Justine (Kirsten Dunst) in Melancholia (2011), Photo © IMDb

Everyone watches her but no one looks at her, her feeling is so sublime and elusive that it goes beyond human reason, her feeling finds a reflection in art, when in one of her disappearances she takes refuge in the library and in an impulse of rage she scrutinizes in the art books the images of works of art that may carry the language that can describe her as a silent reflection of the depths of her mental state, of her aching soul. Throwing away Malevich's books, whose abstraction supposes a subjective and mediated look at the world, she chooses the images from Pieter Brueghel's book The country of Jauja, that shows the excesses and abandonments of the social decadence, Caravaggio's David with the head of Goliath where thedecapitated head of Goliath seems to be suspended in the instant of the gesture of someone who is already dead but still seems alive and Millais's Ophelia as the mirro of her reality. The gravity of her existence and the incarnated pain shows Justine's inability to enjoy the life that surrounds her, leaving her with the feeling of isolation and dislocation from the time, form the world, and from life itself.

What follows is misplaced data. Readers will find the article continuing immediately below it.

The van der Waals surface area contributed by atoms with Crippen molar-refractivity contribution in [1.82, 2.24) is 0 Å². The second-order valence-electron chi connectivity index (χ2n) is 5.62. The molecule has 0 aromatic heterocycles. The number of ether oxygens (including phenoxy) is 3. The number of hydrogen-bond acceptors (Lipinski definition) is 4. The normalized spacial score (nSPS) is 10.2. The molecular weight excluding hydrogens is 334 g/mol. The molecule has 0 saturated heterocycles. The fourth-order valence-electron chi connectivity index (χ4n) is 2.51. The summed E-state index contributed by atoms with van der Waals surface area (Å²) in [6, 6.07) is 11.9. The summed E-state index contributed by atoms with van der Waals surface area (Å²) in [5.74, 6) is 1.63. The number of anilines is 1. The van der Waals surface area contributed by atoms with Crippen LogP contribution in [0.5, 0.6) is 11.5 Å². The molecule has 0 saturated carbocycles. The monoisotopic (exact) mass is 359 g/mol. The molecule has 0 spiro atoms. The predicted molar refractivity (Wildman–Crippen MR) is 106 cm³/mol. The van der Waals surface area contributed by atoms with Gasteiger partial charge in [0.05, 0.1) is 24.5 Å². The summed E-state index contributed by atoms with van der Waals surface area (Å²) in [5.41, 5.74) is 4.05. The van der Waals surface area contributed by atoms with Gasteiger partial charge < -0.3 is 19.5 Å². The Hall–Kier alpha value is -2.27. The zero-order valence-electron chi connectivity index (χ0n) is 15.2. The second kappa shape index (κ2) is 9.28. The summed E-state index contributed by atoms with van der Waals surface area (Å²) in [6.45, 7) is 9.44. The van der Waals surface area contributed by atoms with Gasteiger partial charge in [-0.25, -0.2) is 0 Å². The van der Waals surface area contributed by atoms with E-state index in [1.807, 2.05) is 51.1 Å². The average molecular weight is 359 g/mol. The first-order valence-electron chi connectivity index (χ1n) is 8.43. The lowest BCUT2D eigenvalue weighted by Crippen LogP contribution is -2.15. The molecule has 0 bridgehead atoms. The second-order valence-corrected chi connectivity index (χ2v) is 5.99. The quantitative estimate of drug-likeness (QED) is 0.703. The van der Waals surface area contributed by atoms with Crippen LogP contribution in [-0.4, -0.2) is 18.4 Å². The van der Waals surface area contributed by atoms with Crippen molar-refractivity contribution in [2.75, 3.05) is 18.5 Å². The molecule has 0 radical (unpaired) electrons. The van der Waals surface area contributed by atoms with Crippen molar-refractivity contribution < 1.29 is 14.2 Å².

She shows us that those breaking points and ruptures appear as meaningless actions, that moment that should have been the happiest day of her life, we can see that the only thing that is left of it is a sad bride. Justine gets married on a night in which her mother demerits marriages, her boss harasses her for a new and successful advertising slogan, and her husband becomes frustrated by the non-consummation of the union, therefore, he immediately leaves her. The paradigm arises as our inability to find the answers through the obvious causes, the answers are not clear at all. While the wedding event was perfect, she tried to hide her inner feelings and pretended happiness through her smile, the melancholic state in which she finds herself made her incapable of feeling anything, yet everyone is disappointed by her sadness. Only when Justine raises her gaze to the sky to observe the red star of Antares in the sky of a universe that contains everything, there she finds the only certainty of a meaning that arises, the universe is so vast and so deep that human reason will never be able to understand how such greatness can have both, the power of creation and of life annihilation.